4. We know that we’re not assessing many of the things that really matter for future success. The reality in K-12 schooling today is that the majority of what we assess, content, knowledge, and basic skills, is the easiest to assess, not the most important. It’s much more difficult to assess the literacies, skills, and dispositions that are required to succeed and lead a healthy, happy life, especially in a world where answers are everywhere via the technologies we carry in our pockets. In that world, creativity, curiosity, a change mindset, the ability to create, connect, and participate in networks…all of those are now required, yet few of those are currently assessed at all. As Mitch Resnick of the MIT Media Lab writes*,
“Today’s education systems are not designed to help people develop as creative thinkers…It is ironic (and distressing) that at the same time that machines are increasingly taking over workplace tasks that don’t require any uniquely human abilities, our education systems continue to push children to think and to act like machines…We need to stop training students for exams that computers can pass.”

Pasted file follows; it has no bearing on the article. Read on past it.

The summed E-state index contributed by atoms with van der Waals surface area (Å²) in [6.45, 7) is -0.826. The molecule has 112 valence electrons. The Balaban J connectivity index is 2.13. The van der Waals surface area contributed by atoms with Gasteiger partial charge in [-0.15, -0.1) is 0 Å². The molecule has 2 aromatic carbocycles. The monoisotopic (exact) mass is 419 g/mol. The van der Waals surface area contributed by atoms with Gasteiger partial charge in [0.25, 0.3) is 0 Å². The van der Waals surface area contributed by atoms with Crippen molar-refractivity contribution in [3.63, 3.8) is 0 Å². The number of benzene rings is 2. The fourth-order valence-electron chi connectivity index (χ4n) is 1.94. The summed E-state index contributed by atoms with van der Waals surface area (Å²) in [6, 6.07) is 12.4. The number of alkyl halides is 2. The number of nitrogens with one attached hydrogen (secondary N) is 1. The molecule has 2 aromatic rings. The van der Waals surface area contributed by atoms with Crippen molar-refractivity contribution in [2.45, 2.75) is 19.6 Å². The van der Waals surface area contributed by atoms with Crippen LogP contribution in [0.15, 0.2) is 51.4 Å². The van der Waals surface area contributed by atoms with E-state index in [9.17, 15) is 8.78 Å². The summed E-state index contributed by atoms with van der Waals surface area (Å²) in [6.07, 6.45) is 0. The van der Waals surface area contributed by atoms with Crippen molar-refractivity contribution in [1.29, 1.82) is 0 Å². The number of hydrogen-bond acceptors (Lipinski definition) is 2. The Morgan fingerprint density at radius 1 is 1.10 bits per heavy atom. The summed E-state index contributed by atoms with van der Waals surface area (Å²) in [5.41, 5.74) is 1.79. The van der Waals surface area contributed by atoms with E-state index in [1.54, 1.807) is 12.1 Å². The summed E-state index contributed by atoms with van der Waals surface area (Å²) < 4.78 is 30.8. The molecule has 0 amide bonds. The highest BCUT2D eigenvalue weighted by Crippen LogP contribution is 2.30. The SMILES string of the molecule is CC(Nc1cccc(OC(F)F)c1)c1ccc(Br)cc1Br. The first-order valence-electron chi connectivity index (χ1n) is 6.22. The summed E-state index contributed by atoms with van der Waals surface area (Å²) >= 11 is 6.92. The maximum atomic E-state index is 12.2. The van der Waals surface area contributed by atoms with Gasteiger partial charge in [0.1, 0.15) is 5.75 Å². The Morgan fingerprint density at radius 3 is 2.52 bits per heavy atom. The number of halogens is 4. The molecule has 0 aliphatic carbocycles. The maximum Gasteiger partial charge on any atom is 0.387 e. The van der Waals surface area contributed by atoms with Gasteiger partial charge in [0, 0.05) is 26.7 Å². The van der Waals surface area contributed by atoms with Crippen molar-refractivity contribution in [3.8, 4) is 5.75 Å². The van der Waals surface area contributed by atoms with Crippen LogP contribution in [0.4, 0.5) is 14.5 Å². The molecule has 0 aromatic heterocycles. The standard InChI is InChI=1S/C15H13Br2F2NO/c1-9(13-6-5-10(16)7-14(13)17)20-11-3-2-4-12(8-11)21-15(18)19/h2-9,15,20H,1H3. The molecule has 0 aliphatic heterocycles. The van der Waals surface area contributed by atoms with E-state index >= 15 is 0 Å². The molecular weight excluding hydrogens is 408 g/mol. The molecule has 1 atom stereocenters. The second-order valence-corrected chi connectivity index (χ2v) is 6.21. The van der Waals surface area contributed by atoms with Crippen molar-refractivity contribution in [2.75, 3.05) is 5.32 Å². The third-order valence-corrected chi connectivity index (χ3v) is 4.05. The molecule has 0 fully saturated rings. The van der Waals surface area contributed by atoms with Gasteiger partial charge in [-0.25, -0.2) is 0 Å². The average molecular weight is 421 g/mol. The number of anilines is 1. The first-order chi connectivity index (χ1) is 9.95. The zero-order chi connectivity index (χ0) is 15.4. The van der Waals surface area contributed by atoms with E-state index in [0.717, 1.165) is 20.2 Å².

5. We know that grades, not learning, are the outcomes that students and parents are most interested in. On New Year’s Day of this year, high school sophomore Emily Mitchum published an op-ed in the Pittsburgh Post-Gazette where she wrote,
This system…has caused my generation to develop an unhealthy obsession over grades instead of learning, in my opinion. The harsh reality is that we really aren’t learning as much as we could be. We study because we have tests, and the day after the test we forget all of the information we studied.
Whenever I reference Emily’s post to school audiences, most heads nod in acknowledgement. And the same holds true for parent groups. Ask most parents what their child has actually learned as represented by that grade on the report card and you’ll get little if any response. (I’ve tried it.)